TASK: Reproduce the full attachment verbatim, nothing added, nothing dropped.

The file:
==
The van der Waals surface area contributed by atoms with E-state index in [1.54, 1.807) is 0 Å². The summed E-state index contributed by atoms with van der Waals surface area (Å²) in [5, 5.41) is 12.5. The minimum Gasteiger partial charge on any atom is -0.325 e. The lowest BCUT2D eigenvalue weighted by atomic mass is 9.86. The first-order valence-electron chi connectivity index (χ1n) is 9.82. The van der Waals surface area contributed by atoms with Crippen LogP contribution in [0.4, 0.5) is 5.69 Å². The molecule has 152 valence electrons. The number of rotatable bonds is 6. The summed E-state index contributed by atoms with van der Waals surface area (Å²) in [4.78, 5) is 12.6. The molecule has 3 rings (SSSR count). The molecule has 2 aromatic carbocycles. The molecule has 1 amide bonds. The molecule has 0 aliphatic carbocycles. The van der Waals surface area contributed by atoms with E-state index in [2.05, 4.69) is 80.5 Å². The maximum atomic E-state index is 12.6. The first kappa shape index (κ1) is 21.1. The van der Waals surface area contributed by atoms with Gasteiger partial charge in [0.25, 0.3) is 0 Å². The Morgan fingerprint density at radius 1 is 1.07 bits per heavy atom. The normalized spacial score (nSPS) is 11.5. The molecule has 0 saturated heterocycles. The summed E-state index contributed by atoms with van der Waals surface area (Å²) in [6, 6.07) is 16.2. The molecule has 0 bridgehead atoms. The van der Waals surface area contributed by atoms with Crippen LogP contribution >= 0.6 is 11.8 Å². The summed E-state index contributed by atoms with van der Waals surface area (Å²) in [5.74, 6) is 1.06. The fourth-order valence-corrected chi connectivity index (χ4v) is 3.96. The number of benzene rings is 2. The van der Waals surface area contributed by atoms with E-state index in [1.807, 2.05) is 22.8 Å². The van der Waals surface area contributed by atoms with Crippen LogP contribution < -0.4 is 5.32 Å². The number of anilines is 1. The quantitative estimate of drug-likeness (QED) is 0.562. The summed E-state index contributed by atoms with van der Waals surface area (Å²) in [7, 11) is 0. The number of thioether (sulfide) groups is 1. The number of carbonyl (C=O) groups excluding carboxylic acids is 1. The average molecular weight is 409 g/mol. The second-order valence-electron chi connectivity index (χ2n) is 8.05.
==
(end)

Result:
The van der Waals surface area contributed by atoms with E-state index in [1.54, 1.807) is 0 Å². The summed E-state index contributed by atoms with van der Waals surface area (Å²) in [5, 5.41) is 12.5. The minimum Gasteiger partial charge on any atom is -0.325 e. The lowest BCUT2D eigenvalue weighted by atomic mass is 9.86. The first-order valence-electron chi connectivity index (χ1n) is 9.82. The van der Waals surface area contributed by atoms with Crippen LogP contribution in [0.4, 0.5) is 5.69 Å². The molecule has 152 valence electrons. The number of rotatable bonds is 6. The summed E-state index contributed by atoms with van der Waals surface area (Å²) in [4.78, 5) is 12.6. The molecule has 3 rings (SSSR count). The molecule has 2 aromatic carbocycles. The molecule has 1 amide bonds. The molecule has 0 aliphatic carbocycles. The van der Waals surface area contributed by atoms with E-state index in [2.05, 4.69) is 80.5 Å². The maximum atomic E-state index is 12.6. The first kappa shape index (κ1) is 21.1. The van der Waals surface area contributed by atoms with Gasteiger partial charge in [0.25, 0.3) is 0 Å². The Morgan fingerprint density at radius 1 is 1.07 bits per heavy atom. The normalized spacial score (nSPS) is 11.5. The molecule has 0 saturated heterocycles. The summed E-state index contributed by atoms with van der Waals surface area (Å²) in [6, 6.07) is 16.2. The molecule has 0 bridgehead atoms. The van der Waals surface area contributed by atoms with Crippen LogP contribution >= 0.6 is 11.8 Å². The summed E-state index contributed by atoms with van der Waals surface area (Å²) in [5.74, 6) is 1.06. The fourth-order valence-corrected chi connectivity index (χ4v) is 3.96. The number of benzene rings is 2. The van der Waals surface area contributed by atoms with E-state index in [1.807, 2.05) is 22.8 Å². The van der Waals surface area contributed by atoms with Crippen LogP contribution < -0.4 is 5.32 Å². The number of anilines is 1. The quantitative estimate of drug-likeness (QED) is 0.562. The summed E-state index contributed by atoms with van der Waals surface area (Å²) in [7, 11) is 0. The number of thioether (sulfide) groups is 1. The number of carbonyl (C=O) groups excluding carboxylic acids is 1. The average molecular weight is 409 g/mol. The second-order valence-electron chi connectivity index (χ2n) is 8.05.